SANTA FE, Tex. — They gathered here by the dozens Friday evening, wearing their school colors, T-shirts that said “Texas Tough,” while huddling under the shade of a gaggle of pine trees, not 11 hours after the first shots were fired.
They came to pray and to sing, to hear the words of support from their politicians and pastors in the wake of yet another school shooting, this one at their high school.
They came seeking answers, to mourn the 10 who had lost their lives. They vowed to press on, to recover, to heal. Students, whose day began with panic and gunfire at Santa Fe High School, gathered as the sun set, hoping the hour-long vigil could help nurse them back to normalcy with soothing words and communal mourning.
The high school, still closed off by a phalanx of police officers searching for evidence, would remain “the center of this community,” Leigh Wall, the school district’s superintendent told the crowd. “No act of violence, no matter how horrific, will ever change that.”
Alexis Wilson, a 17-year-old senior, came with her mother and a friend. She wanted to show support, she said, to be among her friends and community after a day that was surreal. Like a bad dream, after it began so normally: in English class, where she had just sat down to work on her assignment, a composition about the Sept. 11 terrorist attacks.
Then the alarm went off. She thought it was a fire drill. Or, at worst, another lockdown. Santa Fe High had one just three months ago, after a student posted a picture of herself with a gun on social media, she said.
But as soon as she stepped into the hallway, she knew this time was different.
“Teachers were telling us to run,” she said. And when they got outside, there were police cars, not firetrucks. The officers had their guns drawn.
She kept running. Across the street, against traffic.
“Drivers were slamming on their brakes to avoid hitting us,” she said.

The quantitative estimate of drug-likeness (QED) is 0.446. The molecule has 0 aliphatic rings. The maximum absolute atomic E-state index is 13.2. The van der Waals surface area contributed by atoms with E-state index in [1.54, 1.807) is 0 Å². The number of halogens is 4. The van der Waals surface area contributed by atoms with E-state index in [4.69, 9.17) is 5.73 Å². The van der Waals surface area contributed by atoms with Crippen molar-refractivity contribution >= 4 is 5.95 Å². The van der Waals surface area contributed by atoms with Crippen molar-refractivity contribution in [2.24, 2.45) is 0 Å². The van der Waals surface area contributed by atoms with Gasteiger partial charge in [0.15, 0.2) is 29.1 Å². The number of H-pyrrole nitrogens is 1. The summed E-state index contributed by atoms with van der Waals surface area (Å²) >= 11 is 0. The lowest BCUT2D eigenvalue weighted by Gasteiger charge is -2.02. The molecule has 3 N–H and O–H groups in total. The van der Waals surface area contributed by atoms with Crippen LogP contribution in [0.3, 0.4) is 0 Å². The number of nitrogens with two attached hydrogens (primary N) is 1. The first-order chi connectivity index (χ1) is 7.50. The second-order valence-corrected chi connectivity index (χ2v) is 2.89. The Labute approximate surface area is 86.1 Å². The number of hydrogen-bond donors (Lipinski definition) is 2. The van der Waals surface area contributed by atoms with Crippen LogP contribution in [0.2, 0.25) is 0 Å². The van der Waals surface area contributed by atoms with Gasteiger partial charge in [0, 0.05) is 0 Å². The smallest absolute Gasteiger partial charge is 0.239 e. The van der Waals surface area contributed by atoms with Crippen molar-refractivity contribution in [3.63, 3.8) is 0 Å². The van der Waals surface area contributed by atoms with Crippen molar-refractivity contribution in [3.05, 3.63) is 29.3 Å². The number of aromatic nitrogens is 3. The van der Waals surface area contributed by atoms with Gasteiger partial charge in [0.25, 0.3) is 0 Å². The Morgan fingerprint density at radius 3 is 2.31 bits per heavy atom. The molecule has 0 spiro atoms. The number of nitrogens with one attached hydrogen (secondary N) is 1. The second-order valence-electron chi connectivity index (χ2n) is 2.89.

At 7:36 a.m., minutes after the shooting began, she called her mom, Renee Wilson, who immediately knew something was terribly wrong: “The sound in her voice. The panic.”
Renee Wilson was already at work, about an hour away. But she hopped in the car, and fled back, driving on the shoulder, her hazard lights flashing, making it to the school in about 33 minutes, she said.
Now, at the vigil, they were four miles down Highway 6 from the school, hugging friends, while the volunteers from the Red Cross wearing vests that said “Disaster Relief,” passed out bottles of water in the heat. The local grocery store handed out flowers. Other volunteers passed out candles, 1,400 in all, while a Christian music radio station set up a tent that said “Need Prayer?”
Then Renee Wilson’s phone rang. It was news about one of Alexis’s classmates, who had been reported missing. But now, the caller said, he had died. Another blow of horrible news in a day where there was nothing but.
They tried to steel themselves. To be strong, which was what speaker after speaker was urging.
“It is not tragedy that brings us together today,” said Lucas Campbell, pastor of Santa Fe Baptist Church. “It is hope in the face of tragedy that brings us together today.”
Texas Gov. Greg Abbott (R) told the crowd that the state and community wouldn’t rest “until normalcy is returned to your school, and safety is returned to your school.” He said that at the hospital on Friday afternoon he met a student named Clayton, who was recovering from a gunshot wound in his arm and yet wore “a smile of resilience.”
Alexis Wilson, on a sunny spring day weeks away from graduation, tried to be resilient, too, wiping away tears and pointing to the back of her T-shirt that invoked the school’s mascot and motto: “Indians got your back.”